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Work with effects

  1. Illustrator User Guide
  2. Get to know Illustrator
    1. Introduction to Illustrator
      1. What's new in Illustrator
      2. Common questions
      3. Illustrator system requirements
      4. Illustrator for Apple silicon
    2. Workspace
      1. Workspace basics
      2. Create documents
      3. Toolbar
      4. Default keyboard shortcuts
      5. Customize keyboard shortcuts
      6. Introduction to artboards
      7. Manage artboards
      8. Customize the workspace
      9. Properties panel
      10. Set preferences
      11. Touch Workspace
      12. Microsoft Surface Dial support in Illustrator
      13. Recovery, undo, history, and automation
      14. Rotate view
      15. Rulers, grids, and guides
      16. Accessibility in Illustrator
      17. Safe Mode
      18. View artwork
      19. Use the Touch Bar with Illustrator
      20. Files and templates
    3. Tools in Illustrator
      1. Tools at a glance
      2. Select tools
        1. Selection
        2. Direct Selection
        3. Group Selection
        4. Magic Wand
        5. Lasso
        6. Artboard
      3. Navigate tools
        1. Hand
        2. Rotate View
        3. Zoom
      4. Paint tools
        1. Gradient
        2. Mesh
        3. Shape Builder
      5. Text tools
        1. Type
        2. Type on a Path
        3. Vertical Type
      6. Draw tools
        1. Pen
        2. Add Anchor Point
        3. Delete Anchor Point
        4. Anchor Point
        5. Curvature
        6. Line Segment
        7. Rectangle
        8. Rounded Rectangle
        9. Ellipse
        10. Polygon
        11. Star
        12. Paintbrush
        13. Blob Brush
        14. Pencil
        15. Shaper
        16. Slice
      7. Modify tools
        1. Rotate
        2. Reflect
        3. Scale
        4. Shear
        5. Width
        6. Free Transform
        7. Eyedropper
        8. Blend
        9. Eraser
        10. Scissors
  3. Illustrator on the iPad
    1. Introduction to Illustrator on the iPad
      1. Illustrator on the iPad overview
      2. Illustrator on the iPad FAQs
      3. System requirements | Illustrator on the iPad
      4. What you can or cannot do on Illustrator on the iPad
    2. Workspace
      1. Illustrator on the iPad workspace
      2. Touch shortcuts and gestures
      3. Keyboard shortcuts for Illustrator on the iPad
      4. Manage your app settings
    3. Documents
      1. Work with documents in Illustrator on the iPad
      2. Import Photoshop and Fresco documents
    4. Select and arrange objects
      1. Create repeat objects
      2. Blend objects
    5. Drawing
      1. Draw and edit paths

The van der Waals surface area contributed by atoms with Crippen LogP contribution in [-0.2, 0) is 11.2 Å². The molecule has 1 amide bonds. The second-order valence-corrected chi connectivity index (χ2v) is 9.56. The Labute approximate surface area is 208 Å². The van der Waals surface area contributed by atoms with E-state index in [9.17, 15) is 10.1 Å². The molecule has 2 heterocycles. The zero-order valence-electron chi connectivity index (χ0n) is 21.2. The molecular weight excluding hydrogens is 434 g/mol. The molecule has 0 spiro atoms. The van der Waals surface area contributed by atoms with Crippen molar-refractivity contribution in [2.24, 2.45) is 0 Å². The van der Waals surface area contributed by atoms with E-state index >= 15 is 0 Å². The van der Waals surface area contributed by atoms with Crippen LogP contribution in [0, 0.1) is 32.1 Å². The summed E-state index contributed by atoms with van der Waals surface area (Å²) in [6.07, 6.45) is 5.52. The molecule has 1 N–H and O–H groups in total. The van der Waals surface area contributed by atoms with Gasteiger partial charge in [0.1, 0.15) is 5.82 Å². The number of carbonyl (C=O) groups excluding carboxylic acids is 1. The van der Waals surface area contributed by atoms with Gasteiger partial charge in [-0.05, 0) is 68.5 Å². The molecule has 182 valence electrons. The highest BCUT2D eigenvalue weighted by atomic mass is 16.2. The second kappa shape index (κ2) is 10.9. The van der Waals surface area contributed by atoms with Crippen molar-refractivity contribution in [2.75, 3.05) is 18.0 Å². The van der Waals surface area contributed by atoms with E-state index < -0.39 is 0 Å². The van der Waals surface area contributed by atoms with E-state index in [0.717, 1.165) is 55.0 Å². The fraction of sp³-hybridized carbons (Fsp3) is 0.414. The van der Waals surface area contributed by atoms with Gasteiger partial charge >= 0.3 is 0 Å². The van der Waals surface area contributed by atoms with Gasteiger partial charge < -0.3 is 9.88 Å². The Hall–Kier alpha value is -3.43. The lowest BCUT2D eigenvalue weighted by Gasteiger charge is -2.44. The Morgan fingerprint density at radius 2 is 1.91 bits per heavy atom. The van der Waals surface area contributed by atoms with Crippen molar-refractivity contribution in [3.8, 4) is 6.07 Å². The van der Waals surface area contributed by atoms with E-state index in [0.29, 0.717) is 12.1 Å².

2. Draw and edit shapes
    6. Type
      1. Work with type and fonts
      2. Create text designs along a path
      3. Add your own fonts
    7. Work with images
      1. Vectorize raster images
    8. Color
      1. Apply colors and gradients
  4. Cloud documents
    1. Basics
      1. Work with Illustrator cloud documents
      2. Share and collaborate on Illustrator cloud documents
      3. Upgrade cloud storage for Adobe Illustrator
      4. Illustrator cloud documents | Common questions
    2. Troubleshooting
      1. Troubleshoot create or save issues for Illustrator cloud documents
      2. Troubleshoot Illustrator cloud documents issues
  5. Add and edit content
    1. Drawing
      1. Drawing basics
      2. Edit paths
      3. Draw pixel-perfect art
      4. Draw with the Pen, Curvature, or Pencil tool
      5. Draw simple lines and shapes
      6. Image Trace
      7. Simplify a path
      8. Define perspective grids
      9. Symbolism tools and symbol sets
      10. Adjust path segments
      11. Design a flower in 5 easy steps
      12. Perspective drawing
      13. Symbols
      14. Draw pixel-aligned paths for web workflows
    2. 3D effects and Adobe Substance materials
      1. About 3D effects in Illustrator
      2. Create 3D graphics
      3. Map artwork over 3D objects
      4. Create 3D objects
      5. Create 3D Text
    3. Color
      1. About color
      2. Select colors
      3. Use and create swatches
      4. Adjust colors
      5. Use the Adobe Color Themes panel
      6. Color groups (harmonies)
      7. Color Themes panel
      8. Recolor your artwork
    4. Painting
      1. About painting
      2. Paint with fills and strokes
      3. Live Paint groups
      4. Gradients
      5. Brushes
      6. Transparency and blending modes
      7. Apply stroke on an object
      8. Create and edit patterns
      9. Meshes
      10. Patterns
    5. Select and arrange objects
      1. Select objects
      2. Layers
      3. Group and expand objects
      4. Move, align, and distribute objects
      5. Stack objects    
      6. Lock, hide, and delete objects
      7. Duplicate objects
      8. Rotate and reflect objects
    6. Reshape objects
      1. Crop images
      2. Transform objects
      3. Combine objects
      4. Cut, divide, and trim objects
      5. Puppet Warp
      6. Scale, shear, and distort objects
      7. Blend objects
      8. Reshape using envelopes
      9. Reshape objects with effects
      10. Build new shapes with Shaper and Shape Builder tools
      11. Work with Live Corners
      12. Enhanced reshape workflows with touch support
      13. Edit clipping masks
      14. Live shapes
      15. Create shapes using the Shape Builder tool
      16. Global editing
    7. Type
      1. Add text and work with type objects
      2. Create bulleted and numbered lists
      3. Manage text area
      4. Fonts and typography
      5. Format type
      6. Import and export text
      7. Format paragraphs
      8. Special characters
      9. Create type on a path